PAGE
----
Milton Gralla, a veteran journalist, publisher and philanthropist who supported a wide variety of Jewish causes, died on July 11 in Boca Raton, Fla. He was 84.
A native of New York City, he had lived here most of his life.
Mr. Gralla established several journalism training programs at Brandeis University, including the Gralla Fellows Program for mid-career journalists, which explained the “Jewish beat.” He served for many years as a Jewish Week board member.
“Milton Gralla loved helping Jews and loved journalism, and among the beneficiaries of his generosity and good counsel was The Jewish Week, where he was a longtime and active member of the board of directors,” said Gary Rosenblatt, Jewish Week editor and publisher. “We are deeply grateful for his support and remember him with warmth and admiration.” (See Editorial on page 6.)
The son of immigrants from Poland, Mr. Gralla and his brother Lawrence pooled $5,000 of their savings to establish Kitchen Business magazine. That publication eventually grew into Gralla Publications, which put out a score of trade magazines in the retail, merchandising and travel fields.
The brothers sold the company to United Newspapers in 1983.
Mr. Gralla was an active supporter of several Jewish organizations in the United States, Israel and the former Soviet Union, including Yeshiva University, Boys Town Jerusalem, UJA-Federation, World ORT, the Jewish Telegraphic Agency and the Solomon Schechter School of Bergen County.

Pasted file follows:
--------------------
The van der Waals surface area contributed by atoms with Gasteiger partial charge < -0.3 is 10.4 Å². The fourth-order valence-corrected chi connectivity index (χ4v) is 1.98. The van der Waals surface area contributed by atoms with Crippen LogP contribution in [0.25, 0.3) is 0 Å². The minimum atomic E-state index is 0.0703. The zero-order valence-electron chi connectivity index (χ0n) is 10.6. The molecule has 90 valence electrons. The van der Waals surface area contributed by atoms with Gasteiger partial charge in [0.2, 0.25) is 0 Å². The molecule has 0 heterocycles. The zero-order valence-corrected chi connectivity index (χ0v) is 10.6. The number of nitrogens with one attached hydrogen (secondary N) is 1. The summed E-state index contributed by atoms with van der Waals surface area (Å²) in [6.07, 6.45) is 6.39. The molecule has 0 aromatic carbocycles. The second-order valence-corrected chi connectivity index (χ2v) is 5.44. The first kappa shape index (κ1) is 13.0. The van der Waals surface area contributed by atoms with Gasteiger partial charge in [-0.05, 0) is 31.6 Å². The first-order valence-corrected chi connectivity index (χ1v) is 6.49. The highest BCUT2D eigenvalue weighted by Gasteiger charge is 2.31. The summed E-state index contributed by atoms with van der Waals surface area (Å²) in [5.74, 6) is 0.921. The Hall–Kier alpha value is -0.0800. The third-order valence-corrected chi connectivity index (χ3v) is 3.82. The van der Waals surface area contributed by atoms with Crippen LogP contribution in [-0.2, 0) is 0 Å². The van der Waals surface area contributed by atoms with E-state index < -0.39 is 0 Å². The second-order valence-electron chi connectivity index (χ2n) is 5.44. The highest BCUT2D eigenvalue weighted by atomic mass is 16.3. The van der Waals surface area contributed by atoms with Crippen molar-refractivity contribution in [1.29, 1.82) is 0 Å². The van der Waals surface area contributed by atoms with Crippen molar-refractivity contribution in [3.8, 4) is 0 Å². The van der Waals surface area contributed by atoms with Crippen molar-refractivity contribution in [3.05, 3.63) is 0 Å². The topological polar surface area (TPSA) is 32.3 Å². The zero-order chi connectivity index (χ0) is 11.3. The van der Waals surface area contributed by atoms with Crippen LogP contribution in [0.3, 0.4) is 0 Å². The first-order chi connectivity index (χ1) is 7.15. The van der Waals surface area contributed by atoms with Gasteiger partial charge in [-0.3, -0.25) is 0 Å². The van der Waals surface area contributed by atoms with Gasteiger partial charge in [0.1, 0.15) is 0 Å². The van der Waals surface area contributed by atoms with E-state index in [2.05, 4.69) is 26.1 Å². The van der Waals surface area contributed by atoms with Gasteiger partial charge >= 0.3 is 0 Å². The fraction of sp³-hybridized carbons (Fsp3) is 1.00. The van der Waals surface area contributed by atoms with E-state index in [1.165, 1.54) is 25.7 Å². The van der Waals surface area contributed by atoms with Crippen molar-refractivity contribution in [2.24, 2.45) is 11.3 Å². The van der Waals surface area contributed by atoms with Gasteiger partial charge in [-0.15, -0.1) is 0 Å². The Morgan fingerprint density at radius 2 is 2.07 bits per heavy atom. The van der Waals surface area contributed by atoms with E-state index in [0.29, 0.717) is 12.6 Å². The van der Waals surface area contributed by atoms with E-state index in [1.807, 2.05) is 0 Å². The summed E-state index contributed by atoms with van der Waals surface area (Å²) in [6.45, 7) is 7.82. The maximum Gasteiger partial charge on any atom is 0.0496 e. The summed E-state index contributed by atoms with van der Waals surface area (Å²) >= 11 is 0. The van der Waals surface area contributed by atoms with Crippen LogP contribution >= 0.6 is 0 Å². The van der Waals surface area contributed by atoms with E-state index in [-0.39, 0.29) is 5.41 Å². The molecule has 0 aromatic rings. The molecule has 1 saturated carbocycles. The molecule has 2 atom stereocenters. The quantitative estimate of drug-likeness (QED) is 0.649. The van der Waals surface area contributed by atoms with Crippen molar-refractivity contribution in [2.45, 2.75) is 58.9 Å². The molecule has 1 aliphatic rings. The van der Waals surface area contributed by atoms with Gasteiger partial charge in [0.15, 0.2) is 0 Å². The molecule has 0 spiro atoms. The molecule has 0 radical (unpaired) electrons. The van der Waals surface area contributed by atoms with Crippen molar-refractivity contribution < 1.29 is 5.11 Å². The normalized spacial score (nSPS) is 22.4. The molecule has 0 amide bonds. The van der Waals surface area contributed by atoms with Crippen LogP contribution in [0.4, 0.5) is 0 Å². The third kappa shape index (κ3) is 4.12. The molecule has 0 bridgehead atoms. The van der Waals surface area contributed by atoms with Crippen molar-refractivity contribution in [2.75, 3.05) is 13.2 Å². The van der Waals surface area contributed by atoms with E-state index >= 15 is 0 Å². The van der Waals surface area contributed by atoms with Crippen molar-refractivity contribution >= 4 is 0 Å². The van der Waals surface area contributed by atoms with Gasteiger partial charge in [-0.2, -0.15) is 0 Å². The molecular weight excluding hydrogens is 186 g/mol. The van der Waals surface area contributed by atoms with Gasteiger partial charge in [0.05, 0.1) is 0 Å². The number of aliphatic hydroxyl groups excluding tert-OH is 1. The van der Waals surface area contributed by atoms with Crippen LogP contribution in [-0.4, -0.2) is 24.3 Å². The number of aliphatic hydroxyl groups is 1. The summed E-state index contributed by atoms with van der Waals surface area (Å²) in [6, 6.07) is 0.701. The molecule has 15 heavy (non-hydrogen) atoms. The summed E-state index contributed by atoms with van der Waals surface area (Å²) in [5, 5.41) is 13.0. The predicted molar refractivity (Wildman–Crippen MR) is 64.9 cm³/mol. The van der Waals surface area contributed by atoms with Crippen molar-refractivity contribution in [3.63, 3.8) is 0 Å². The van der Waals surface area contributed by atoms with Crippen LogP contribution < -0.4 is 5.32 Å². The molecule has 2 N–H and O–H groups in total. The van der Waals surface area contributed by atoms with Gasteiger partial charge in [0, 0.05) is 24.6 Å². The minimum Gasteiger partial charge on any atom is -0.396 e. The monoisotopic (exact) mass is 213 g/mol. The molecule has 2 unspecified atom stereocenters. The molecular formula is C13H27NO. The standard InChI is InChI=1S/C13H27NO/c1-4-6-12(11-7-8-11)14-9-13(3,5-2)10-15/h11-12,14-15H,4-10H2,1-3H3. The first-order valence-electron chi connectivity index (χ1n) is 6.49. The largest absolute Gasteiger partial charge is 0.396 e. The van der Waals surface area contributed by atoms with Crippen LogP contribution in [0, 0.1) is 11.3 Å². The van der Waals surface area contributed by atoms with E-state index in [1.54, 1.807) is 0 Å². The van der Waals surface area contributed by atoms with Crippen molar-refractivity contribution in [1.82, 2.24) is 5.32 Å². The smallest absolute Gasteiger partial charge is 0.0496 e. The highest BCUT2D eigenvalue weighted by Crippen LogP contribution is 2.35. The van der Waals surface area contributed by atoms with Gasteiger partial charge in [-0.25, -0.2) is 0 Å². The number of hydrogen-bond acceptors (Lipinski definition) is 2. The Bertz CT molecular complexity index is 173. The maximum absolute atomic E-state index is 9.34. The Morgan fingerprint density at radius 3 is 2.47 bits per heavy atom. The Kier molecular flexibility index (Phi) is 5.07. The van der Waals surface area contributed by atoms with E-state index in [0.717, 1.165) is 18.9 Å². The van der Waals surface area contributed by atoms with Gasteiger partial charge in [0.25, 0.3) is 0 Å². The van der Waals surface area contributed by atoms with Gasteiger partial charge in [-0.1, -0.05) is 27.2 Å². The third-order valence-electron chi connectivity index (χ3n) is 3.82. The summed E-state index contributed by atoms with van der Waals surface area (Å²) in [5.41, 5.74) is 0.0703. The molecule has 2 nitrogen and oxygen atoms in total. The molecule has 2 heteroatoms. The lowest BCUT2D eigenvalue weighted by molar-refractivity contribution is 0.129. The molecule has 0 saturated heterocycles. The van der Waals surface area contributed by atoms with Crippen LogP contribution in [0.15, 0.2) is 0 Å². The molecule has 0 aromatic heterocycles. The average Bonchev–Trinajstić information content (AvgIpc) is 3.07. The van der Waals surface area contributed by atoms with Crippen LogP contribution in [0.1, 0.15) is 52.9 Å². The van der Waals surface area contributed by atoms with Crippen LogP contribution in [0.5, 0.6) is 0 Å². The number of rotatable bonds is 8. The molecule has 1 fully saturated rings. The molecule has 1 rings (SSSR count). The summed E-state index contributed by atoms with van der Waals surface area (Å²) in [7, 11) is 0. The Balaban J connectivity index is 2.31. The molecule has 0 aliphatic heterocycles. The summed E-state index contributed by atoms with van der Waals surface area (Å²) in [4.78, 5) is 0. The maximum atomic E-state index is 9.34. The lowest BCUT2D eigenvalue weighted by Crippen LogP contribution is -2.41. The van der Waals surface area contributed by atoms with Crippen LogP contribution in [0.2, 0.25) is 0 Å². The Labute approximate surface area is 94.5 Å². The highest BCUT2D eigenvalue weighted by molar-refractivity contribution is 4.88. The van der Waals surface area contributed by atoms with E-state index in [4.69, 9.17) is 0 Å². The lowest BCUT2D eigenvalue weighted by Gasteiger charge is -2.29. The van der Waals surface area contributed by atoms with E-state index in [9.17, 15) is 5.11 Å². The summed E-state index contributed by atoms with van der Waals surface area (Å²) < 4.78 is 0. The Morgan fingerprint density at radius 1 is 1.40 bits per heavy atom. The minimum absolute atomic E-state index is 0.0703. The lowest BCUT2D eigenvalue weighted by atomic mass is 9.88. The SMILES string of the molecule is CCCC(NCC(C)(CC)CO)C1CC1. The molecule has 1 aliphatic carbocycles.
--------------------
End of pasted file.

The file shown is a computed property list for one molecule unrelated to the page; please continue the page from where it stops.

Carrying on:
He was chair of the 1994 Salute to Israel parade here, and sponsored, with his wife Shirley, a “Freedom Flight” of 250 Russian Jewish immigrants to Israel. The couple funded a new Jewish school in Odessa as well as a “Regeneration” campaign to build or expand similar schools in the former Soviet Union.
He received the Ellis Island Medal, which honors first- and second-generation Americans who have contributed to U.S. society, and an honorary doctorate degree from Yeshiva University.
Mr. Gralla, who ran unsuccessfully for Congress in 1974, was co-author of “How Good Guys Grow Rich,” a 1995 book that described his life’s philosophy.
In Boca Raton, he supported the Palm Beach Pops orchestra.
As founder of the Gralla Fellows Program at Brandeis, he also was an active participant. “A highlight of the program was Milton’s own sessions, where he shared a lifetime of wisdom from his own journalistic career,” said Jonathan Sarna, professor of American Jewish history at the university and director of the program. “A whole generation of journalists understands the Jewish community better because of Milton Gralla’s vision and generosity.”
Mr. Gralla’s survivors include, in addition to his wife, three children, Karen, Edward and Dennis, and six grandchildren.